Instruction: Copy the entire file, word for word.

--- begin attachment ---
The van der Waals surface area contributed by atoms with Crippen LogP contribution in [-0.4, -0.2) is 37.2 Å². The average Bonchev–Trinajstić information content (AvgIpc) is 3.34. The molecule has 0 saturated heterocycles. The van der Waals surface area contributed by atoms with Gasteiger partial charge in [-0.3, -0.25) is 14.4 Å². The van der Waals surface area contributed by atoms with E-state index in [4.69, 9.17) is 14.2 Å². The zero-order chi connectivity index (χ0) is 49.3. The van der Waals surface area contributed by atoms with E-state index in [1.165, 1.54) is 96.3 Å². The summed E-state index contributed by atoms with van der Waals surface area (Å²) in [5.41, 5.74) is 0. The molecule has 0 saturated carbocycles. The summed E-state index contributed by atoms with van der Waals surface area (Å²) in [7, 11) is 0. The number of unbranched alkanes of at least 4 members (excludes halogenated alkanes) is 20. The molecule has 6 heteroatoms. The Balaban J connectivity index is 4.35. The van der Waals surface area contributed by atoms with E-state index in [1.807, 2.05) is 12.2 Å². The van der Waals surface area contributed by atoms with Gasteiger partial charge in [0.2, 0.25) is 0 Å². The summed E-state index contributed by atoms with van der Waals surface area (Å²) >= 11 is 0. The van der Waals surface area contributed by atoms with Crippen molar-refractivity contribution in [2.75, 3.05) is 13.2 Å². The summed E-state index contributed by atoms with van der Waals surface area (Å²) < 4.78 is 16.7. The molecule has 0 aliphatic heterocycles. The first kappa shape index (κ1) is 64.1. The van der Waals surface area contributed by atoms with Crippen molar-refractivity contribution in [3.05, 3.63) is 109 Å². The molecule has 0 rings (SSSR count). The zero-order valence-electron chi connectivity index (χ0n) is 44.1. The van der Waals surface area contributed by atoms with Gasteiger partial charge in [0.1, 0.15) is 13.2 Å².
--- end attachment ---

The van der Waals surface area contributed by atoms with Crippen LogP contribution in [-0.4, -0.2) is 37.2 Å². The average Bonchev–Trinajstić information content (AvgIpc) is 3.34. The molecule has 0 saturated heterocycles. The van der Waals surface area contributed by atoms with Gasteiger partial charge in [-0.3, -0.25) is 14.4 Å². The van der Waals surface area contributed by atoms with E-state index in [4.69, 9.17) is 14.2 Å². The zero-order chi connectivity index (χ0) is 49.3. The van der Waals surface area contributed by atoms with E-state index in [1.165, 1.54) is 96.3 Å². The summed E-state index contributed by atoms with van der Waals surface area (Å²) in [5.41, 5.74) is 0. The molecule has 0 saturated carbocycles. The summed E-state index contributed by atoms with van der Waals surface area (Å²) in [7, 11) is 0. The number of unbranched alkanes of at least 4 members (excludes halogenated alkanes) is 20. The molecule has 6 heteroatoms. The Balaban J connectivity index is 4.35. The van der Waals surface area contributed by atoms with E-state index in [1.807, 2.05) is 12.2 Å². The van der Waals surface area contributed by atoms with Gasteiger partial charge in [0.2, 0.25) is 0 Å². The summed E-state index contributed by atoms with van der Waals surface area (Å²) >= 11 is 0. The van der Waals surface area contributed by atoms with Crippen molar-refractivity contribution in [2.75, 3.05) is 13.2 Å². The summed E-state index contributed by atoms with van der Waals surface area (Å²) < 4.78 is 16.7. The molecule has 0 aliphatic heterocycles. The first kappa shape index (κ1) is 64.1. The van der Waals surface area contributed by atoms with Crippen molar-refractivity contribution in [3.05, 3.63) is 109 Å². The molecule has 0 rings (SSSR count). The zero-order valence-electron chi connectivity index (χ0n) is 44.1. The van der Waals surface area contributed by atoms with Gasteiger partial charge in [0.1, 0.15) is 13.2 Å².